Reduced Subjective Sleep Quality in People Rating Themselves as Electro-hypersensitive: An Observational Study

38 Pages Posted: 19 Jun 2023 Last revised: 17 Oct 2023

See all articles by Corinne Eicher

Corinne Eicher

University of Zurich - Institute of Pharmacology and Toxicology

Benjamin Marty

University of Zurich - Institute of Pharmacology and Toxicology

Peter Achermann

University of Zurich - Institute of Pharmacology and Toxicology

Reto Huber

University of Zurich - Neuroscience Center Zurich

Hans-Peter Landolt

University of Zurich - Institute of Pharmacology and Toxicology

Date Written: June 13, 2023

Abstract

Background: Disturbed sleep is among the most frequent health complaints of people exposed to radio frequency electromagnetic fields (RF-EMF) used in mobile telecommunication, particularly in individuals who consider themselves as EMF hypersensitive (EHS). It has been suggested that exposure to RF-EMF may affect brain functions such as sleep by increasing the intracellular calcium ion (Ca2+) concentration upon activation of the L-type, voltage-gated Ca2+ channel Cav1.2, encoded by the gene CACNA1C. Interestingly, allelic variants of CACNA1C were previously associated with impaired self-rated sleep latency and sleep quality, reminiscent of those reported by EHS individuals. We investigated whether EMF sensitivity associates with self-rated estimates of sleep quality and CACNA1C gene variants previously proposed to impair the quality of sleep.

Methods: A total of 2'040 participants (1'381 females) aged 18-30 years completed online, validated questionnaires on EMF sensitivity, subjective sleep quality, daytime sleepiness, mentation during sleep, and diurnal preference. They also provided a saliva sample for genotyping three functional variants of CACNA1C (rs7304986, rs16929277 and rs2302729). Eligible participants endorsing the question "Are you electro-hypersensitive?" were considered as “EHS” (n=105), those denying this question yet believing to develop detrimental health symptoms due to prevailing electromagnetic pollution as “attributers” (n=254), and the remaining participants as “non-EHS” (n=1'406). We combined the EHS and attributers into one group for binary analyses. We tested possible associations between EMF sensitivity, subjective sleep variables and CACNA1C variants using linear and logistic regression. We used age, sex, level of education, presence of sleep disorders and habitual mobile phone use as covariates and corrected with Benjamini-Hochberg False Discovery Rate for multiple comparisons.

Results: The EHS/attributers consistently reported prolonged sleep latency, reduced sleep quality, higher sleepiness and more nocturnal mentation when compared to non-EHS. Habitual mobile phone use was not associated with self-rated sleep latency and sleep quality scores. While the T-allele of variant rs2302729 of CACNA1C was associated with both, reduced subjective sleep quality and self-reported EMF sensitivity, we found no evidence for the hypothesis that EHS mediates impaired sleep quality via this allelic variant of CACNA1C.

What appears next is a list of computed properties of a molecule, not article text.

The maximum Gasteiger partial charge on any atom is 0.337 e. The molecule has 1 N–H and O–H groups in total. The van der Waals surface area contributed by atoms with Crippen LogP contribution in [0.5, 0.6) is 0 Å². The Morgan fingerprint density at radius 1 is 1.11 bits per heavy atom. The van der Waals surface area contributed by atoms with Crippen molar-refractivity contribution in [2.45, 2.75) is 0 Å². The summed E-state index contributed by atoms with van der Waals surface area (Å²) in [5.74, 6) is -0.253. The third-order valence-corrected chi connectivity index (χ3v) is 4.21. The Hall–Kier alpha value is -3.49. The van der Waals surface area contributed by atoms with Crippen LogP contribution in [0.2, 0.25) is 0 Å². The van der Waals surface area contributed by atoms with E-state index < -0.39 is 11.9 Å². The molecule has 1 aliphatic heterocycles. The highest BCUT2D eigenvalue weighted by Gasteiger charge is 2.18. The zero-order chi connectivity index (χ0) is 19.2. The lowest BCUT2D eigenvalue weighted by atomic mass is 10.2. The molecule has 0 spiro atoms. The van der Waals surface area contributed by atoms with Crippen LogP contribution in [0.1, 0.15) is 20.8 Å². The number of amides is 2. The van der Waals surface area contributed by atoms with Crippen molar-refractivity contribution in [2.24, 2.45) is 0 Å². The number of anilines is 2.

Conclusions: Irrespective of reported RF-EMF exposure, self-rated EHS/attributers rated subjective sleep quality worse than non-EHS individuals.

Trial Registration: Swiss National Clinical Trials Portal (SNCTP000002285) and ClinicalTrials.gov (NCT03074617).

Note:
Funding Information: The study was funded by the Swiss Federal Office for the Environment (grant numbers: A2111.0239 & A200.0001).

Conflict of Interests: The authors report no conflicts of interest in this work.

Ethical Approval: This research project was approved by the responsible ethics committee (Kantonale Ethikkommission Zürich) and all participants provided written informed consent (BASEC-ID: 2016-02049).

Keywords: radio frequency electromagnetic fields, CACNA1C genotype, mobile communication, 5G

Suggested Citation

Eicher, Corinne and Marty, Benjamin and Achermann, Peter and Huber, Reto and Landolt, Hans-Peter, Reduced Subjective Sleep Quality in People Rating Themselves as Electro-hypersensitive: An Observational Study (June 13, 2023). Available at SSRN: https://ssrn.com/abstract=4477073 or http://dx.doi.org/10.2139/ssrn.4477073

Corinne Eicher

University of Zurich - Institute of Pharmacology and Toxicology

Benjamin Marty

University of Zurich - Institute of Pharmacology and Toxicology

Peter Achermann

University of Zurich - Institute of Pharmacology and Toxicology

Reto Huber

University of Zurich - Neuroscience Center Zurich

Hans-Peter Landolt (Contact Author)

University of Zurich - Institute of Pharmacology and Toxicology

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